The acquisition of long-distance binding in Serbo-Croatian.
|Title:||The acquisition of long-distance binding in Serbo-Croatian.|
|Abstract:||This study tested children's sensitivity to Wh-movement and Long Distance Binding in question formation. Serbo-Croatian offers two almost parallel strategies for making questions: Wh-movement, which is sensitive to islands, and Za $+$ Wh strategy, which requires Long-Distance Binding, irrespective of the presence of islands. The analysis proposed by Progovac (1992) treats Za $+$ Wh structures as a non-movement operation, presumably an instance of a language-specific application of Principle B of the Binding Theory. The possibility of creating minimal pairs of movement/non-movement questions has enabled us to test children's knowledge of both the Bounding and the Binding Theory. This study reports the results of two experiments, in which 42 child subjects (aged 4 to 6) and a control group of 8 adults, were tested. The children performed badly on Long-Distance binding structures, showing an overall preference for top clause responses, and a higher number of "other" responses in Za $+$ Wh questions. The children's performance on the Principle B experiment showed that Binding Theory is acquired by the age of four. This has ruled out the lack of knowledge of the Binding theory as a source of errors with Za $+$ Wh structures. Other possible causes for the children's insensitivity to the distinctions between Wh-movement and Long-Distance Binding are analyzed, and a follow-up study, with more "relaxed" conditions, is currently carried out.|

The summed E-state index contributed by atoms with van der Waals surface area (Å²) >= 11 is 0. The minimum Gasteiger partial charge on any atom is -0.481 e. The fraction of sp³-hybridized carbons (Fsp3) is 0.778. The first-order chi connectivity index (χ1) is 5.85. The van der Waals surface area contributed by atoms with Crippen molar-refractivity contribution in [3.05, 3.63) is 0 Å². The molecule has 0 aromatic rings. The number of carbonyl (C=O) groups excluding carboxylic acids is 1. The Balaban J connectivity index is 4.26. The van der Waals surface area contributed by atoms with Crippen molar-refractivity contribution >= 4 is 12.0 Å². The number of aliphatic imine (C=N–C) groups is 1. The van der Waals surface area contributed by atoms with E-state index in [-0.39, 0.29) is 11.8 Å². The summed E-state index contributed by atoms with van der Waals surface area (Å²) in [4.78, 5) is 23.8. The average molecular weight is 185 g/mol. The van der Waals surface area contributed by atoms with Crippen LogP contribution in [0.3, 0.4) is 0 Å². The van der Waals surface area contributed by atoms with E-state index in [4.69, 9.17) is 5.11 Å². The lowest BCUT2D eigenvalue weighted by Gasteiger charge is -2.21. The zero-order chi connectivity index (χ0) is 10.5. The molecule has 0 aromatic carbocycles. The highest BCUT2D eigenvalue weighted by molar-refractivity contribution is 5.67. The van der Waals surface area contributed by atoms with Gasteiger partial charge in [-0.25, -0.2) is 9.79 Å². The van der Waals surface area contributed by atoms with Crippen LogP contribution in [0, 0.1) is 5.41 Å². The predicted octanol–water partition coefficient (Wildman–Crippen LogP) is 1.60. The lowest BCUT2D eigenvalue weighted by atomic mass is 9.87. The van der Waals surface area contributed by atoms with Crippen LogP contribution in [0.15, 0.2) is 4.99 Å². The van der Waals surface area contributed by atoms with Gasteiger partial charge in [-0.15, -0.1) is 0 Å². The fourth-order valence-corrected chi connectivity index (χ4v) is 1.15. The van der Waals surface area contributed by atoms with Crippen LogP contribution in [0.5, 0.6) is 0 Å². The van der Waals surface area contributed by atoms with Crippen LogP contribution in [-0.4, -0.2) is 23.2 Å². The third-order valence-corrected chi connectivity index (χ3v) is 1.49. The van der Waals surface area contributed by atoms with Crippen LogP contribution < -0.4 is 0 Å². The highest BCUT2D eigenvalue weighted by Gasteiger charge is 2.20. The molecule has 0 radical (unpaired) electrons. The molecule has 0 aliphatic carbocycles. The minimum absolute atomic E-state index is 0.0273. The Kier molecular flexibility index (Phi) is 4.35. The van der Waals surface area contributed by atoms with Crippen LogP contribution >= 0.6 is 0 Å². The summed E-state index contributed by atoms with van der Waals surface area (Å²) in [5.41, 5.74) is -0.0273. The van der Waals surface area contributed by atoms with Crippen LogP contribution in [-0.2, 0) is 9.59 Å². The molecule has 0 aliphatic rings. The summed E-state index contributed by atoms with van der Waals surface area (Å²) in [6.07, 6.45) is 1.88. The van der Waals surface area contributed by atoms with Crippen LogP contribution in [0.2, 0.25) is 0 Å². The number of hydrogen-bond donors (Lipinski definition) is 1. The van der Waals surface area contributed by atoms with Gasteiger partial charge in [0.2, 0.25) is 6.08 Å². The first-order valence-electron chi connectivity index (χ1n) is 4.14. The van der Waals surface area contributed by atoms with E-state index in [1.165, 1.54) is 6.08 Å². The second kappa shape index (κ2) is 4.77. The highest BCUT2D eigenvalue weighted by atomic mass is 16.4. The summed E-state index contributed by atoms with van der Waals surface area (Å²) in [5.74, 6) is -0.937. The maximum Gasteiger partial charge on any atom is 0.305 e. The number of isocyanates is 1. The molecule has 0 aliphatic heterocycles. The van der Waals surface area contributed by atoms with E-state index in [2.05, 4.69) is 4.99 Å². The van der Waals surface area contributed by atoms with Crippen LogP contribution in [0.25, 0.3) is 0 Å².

|Collection||Thèses, 1910 - 2010 // Theses, 1910 - 2010|